If you are afflicted with any doubt that a newt's fancy turns to love this time of year, you'll find a cure in a UC Berkeley video showing the aquatic amphibians in the throes of passion at the campus Botanical Garden.
"For a front-row view of a biological spectacle, newt love, there’s no better spectator stand than the banks of the UC Botanical Garden’s Japanese Pool, and no better time than now," says a campus news release issued Monday, the same day that Cal posted its "Newt Love at UC Berkeley" video on YouTube.
Did you know that the forelimbs of newt males bulk up when it's time to mate?
"...All to better climb onto and arouse a female, then deposit their sperm in the pool," the campus release says. "From there the females take over, gathering up the sperm and laying fertilized eggs (singly or as gelatinous sacs of multiple eggs, depending on the species), which hatch as four-legged babies."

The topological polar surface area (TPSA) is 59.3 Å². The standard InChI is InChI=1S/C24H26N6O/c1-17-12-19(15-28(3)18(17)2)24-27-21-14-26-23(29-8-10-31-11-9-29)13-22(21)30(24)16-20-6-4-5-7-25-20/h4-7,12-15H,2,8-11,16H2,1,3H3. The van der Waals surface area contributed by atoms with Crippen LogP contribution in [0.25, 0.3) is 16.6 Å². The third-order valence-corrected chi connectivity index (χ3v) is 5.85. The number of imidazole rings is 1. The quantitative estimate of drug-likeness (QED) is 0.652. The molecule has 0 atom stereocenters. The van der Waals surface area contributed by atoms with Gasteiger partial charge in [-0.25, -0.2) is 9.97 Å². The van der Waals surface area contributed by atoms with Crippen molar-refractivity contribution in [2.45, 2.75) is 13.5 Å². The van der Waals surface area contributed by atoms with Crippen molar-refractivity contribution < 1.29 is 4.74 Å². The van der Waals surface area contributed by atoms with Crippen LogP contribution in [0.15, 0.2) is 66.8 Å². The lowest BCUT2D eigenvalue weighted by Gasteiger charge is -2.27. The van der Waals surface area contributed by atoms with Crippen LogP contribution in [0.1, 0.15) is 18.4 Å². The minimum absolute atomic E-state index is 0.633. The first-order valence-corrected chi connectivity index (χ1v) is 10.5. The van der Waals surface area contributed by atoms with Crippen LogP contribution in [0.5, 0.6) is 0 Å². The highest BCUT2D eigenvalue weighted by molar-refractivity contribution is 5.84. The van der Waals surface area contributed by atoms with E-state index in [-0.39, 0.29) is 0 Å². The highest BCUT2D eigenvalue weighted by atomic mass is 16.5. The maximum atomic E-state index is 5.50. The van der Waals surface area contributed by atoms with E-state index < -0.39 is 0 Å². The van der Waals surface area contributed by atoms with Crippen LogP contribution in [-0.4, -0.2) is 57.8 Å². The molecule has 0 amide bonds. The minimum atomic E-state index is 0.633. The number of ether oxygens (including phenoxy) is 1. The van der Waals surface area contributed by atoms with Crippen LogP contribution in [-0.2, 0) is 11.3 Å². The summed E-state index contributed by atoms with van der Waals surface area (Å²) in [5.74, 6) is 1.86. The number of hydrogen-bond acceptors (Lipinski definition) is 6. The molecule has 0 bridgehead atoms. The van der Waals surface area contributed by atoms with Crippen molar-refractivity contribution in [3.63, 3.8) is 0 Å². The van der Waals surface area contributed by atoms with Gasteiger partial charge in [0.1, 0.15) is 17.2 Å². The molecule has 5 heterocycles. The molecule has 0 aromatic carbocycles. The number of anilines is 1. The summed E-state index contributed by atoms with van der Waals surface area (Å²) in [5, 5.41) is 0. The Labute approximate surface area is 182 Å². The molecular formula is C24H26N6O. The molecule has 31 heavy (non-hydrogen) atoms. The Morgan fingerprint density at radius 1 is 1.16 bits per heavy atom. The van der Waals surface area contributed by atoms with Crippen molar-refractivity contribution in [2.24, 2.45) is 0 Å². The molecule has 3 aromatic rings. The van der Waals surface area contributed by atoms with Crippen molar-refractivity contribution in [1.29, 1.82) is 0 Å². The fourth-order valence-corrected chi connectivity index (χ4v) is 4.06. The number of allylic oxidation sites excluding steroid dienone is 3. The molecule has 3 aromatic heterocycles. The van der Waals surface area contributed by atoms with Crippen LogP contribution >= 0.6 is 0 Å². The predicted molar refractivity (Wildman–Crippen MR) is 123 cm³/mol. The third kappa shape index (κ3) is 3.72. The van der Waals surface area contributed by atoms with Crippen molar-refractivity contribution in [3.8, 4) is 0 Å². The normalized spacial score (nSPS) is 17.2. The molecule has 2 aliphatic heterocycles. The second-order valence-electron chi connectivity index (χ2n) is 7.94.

The notice adds that newts live up to 20 years, which is not surprising given that they are poison to enemies. "They’re one of the most toxic animals in the world,” according to garden director Paul Licht, a zoologist who's been studying the creatures for decades.
"To witness the newts having tons of fun, visit the Japanese Pool during garden hours," the campus notice says.
If you visit on Sunday or Monday, Feb. 17 or 18, garden docents will be on hand to explain the amphibious amours.